With Joel Schumacher easing into the director's chair, Gotham got a substantial makeover from new production designer Barbara Ling. Though we still see the city mostly at night, it's certainly a much brighter place; even before the Riddler and his brainwave-leeching invention start pumping out waves of Ecto Cooler green energy, the town is swimming in bright spotlights and splashes of neon. Arkham Asylum, Gotham's jail for the criminally insane, makes its first onscreen appearance, looking quite the "castle of shadow" that writer Akiva Goldsman described in his screenplay. Schumacher clearly wanted to reshape Gotham, but he elided the problem of trying to live up to Burton's iconic representation by setting major set pieces over water instead of on land; Batman and Two-Face first do battle in a helicopter aimed at "Our Lady of Gotham" (a.k.a. The Statue of Liberty) and the climax finds the heroes scaling an enormous metal island shaped like one of the Riddler's super-TV receivers. Overall, this place belongs visually somewhere between Burton's moody Gotham and the gaudier one Schumacher would ultimately carve out in his second directorial effort (see below). As such, it's somewhat forgettable, even though it's not nearly as embarrassing as the black lit beast that was coming next.


07232008_batmanandrobin.jpgBatman & Robin (1997)
Directed by Joel Schumacher
Production Design by Barbara Ling

In the film that temporarily destroyed the Bat franchise, the Caped Crusader and company bounce around a city that looks like a rave inside the antiquities wing of the Gotham Museum of Art. Everything glows neon and fluorescent — even the graffiti lining the undersides of bridges is illuminated by ultraviolet light — and everything is propped up by completely nonsensical Greco-Roman figures the size of skyscrapers. One major chase sequence involves Mr. Freeze driving his Freezemobile off a highway suspended far above street level, crashing through the head of a enormous naked figure, driving down its arm and then launching himself off its middle finger. His plans to, y'know, freeze everyone revolves around the Gotham Observatory, a planetarium carved into the side of a cliff, held aloft by another illogical statue. Plenty of blame for this Battastrophe fell to screenwriter Akiva Goldsman, but in the "Batman & Robin" screenplay, his description of the observatory only notes that it is "set atop the banks above the Gotham River and the city beyond." Nowhere does it mention that a naked man the size of the Chrysler Building need be placed underneath it, so that one's on Joel Schumacher and Ling. Most hilarious design touch: the factory Batgirl and Robin drive through in the middle of a rough and tumble motorbike race that's abandoned except for a still-operational disco ball.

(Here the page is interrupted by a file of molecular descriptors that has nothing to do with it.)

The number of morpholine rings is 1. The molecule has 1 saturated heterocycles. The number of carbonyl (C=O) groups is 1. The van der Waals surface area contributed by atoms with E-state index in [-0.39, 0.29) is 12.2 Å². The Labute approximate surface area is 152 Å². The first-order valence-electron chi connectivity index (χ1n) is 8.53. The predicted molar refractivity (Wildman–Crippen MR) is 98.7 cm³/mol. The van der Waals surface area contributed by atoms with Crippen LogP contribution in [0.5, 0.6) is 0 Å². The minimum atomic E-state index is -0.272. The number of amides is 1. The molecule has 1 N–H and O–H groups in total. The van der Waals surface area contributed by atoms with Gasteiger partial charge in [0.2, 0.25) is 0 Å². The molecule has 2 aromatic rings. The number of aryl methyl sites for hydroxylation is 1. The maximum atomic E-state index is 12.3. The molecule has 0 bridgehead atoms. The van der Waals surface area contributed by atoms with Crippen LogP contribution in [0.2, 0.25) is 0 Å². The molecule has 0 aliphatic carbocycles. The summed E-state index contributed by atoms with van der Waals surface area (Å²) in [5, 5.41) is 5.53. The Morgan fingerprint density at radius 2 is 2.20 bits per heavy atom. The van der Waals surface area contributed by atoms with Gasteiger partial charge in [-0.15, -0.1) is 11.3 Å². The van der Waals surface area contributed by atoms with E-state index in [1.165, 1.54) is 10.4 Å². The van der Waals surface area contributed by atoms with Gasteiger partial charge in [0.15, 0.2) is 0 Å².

07232008_batmanbegins.jpgBatman Begins (2005)
Directed by Christopher Nolan
Production Design by Nathan Crowley

While Warner Brothers let the series lay fallow for eight years, digital effects technology continued to improve, which meant that when Christopher Nolan finally took the reins with "Batman Begins" in 2005, we got our first look at a Gotham City skyline created without matte paintings or miniatures. When we see Gotham from above (the shot simulates what Bruce Wayne's seeing out the window of his private plane), it has a large central island, flanked on either side by two, smaller, crescent shaped ones; squint and it almost looks like a bat itself. Nolan filmed some exteriors in Chicago and even modeled Wayne Tower after the Chicago Board of Trade Building. As befits the movie's more serious tone, the city's previous outlandishness is removed — so no more statue buttresses routinely appearing in the backgrounds of exterior shots — but there is still a fair amount of comic book trickeration to the Windy City; particularly in the depiction of an fetid slum called "The Narrows" and in the notion that the gleaming city's beautiful glass towers hide a literal criminal underground. And if you're heading to Chicago on a "Batman Begins" locations tour, don't plan on getting from one sight to the next on that wacky two-level monorail; the L is cool, but it isn't that cool.


07232008_thedarkknight.jpgThe Dark Knight (2008)
Directed by Christopher Nolan
Production Design by Nathan Crowley

The movement away from artifice that Nolan began in "Begins" reaches new heights with "The Dark Knight," where the production design by Nathan Crowley, or the seeming lack thereof, is one of the most interesting elements. No mention is made of the imaginary Narrows, no forward-thinking elevated trains are seen (nor is an explanation given for how Gotham citizens are getting around with their public transportation demolished), and we never see a shot of the city from the air resembling the one we got in "Batman Begins." Instead Nolan's sweeping aerial tracking shots of Gotham — presented in eye-frying IMAX — play up the natural drama of Chicago's canyons, rivers, and bridges. "Begins" had some Chicago flavor, "The Dark Knight" looks like it was shot entirely in the Windy City, even the dialogue scenes have that on-location feel thanks to floor-to-ceiling windows in the offices of the mayor, Lt. Gordon, and Harvey Dent and Bruce Wayne's penthouse apartment. "The Dark Knight" is perhaps the first Batman movie that doesn't look like a comic book come to life and instead embraces an aesthetic that suggests what our own world would look like with comic book superheroes in it. Given the parallels Nolan's drawing to our own society and its reaction to terrorism, it's a stylish and apt choice.


[Photos: "Batman," Columbia Pictures, 1943; "Batman," Twentieth Century-Fox Film Corporation, 1966; "Batman," Warner Bros. Pictures, 1989; "Batman Returns," Warner Bros. Pictures, 1992; "Batman Forever," Warner Bros. Pictures, 1996; "Batman & Robin," Warner Bros. Pictures, 1997; "Batman Begins," Warner Bros. Pictures, 2005; "The Dark Knight," Warner Bros. Pictures, 2008]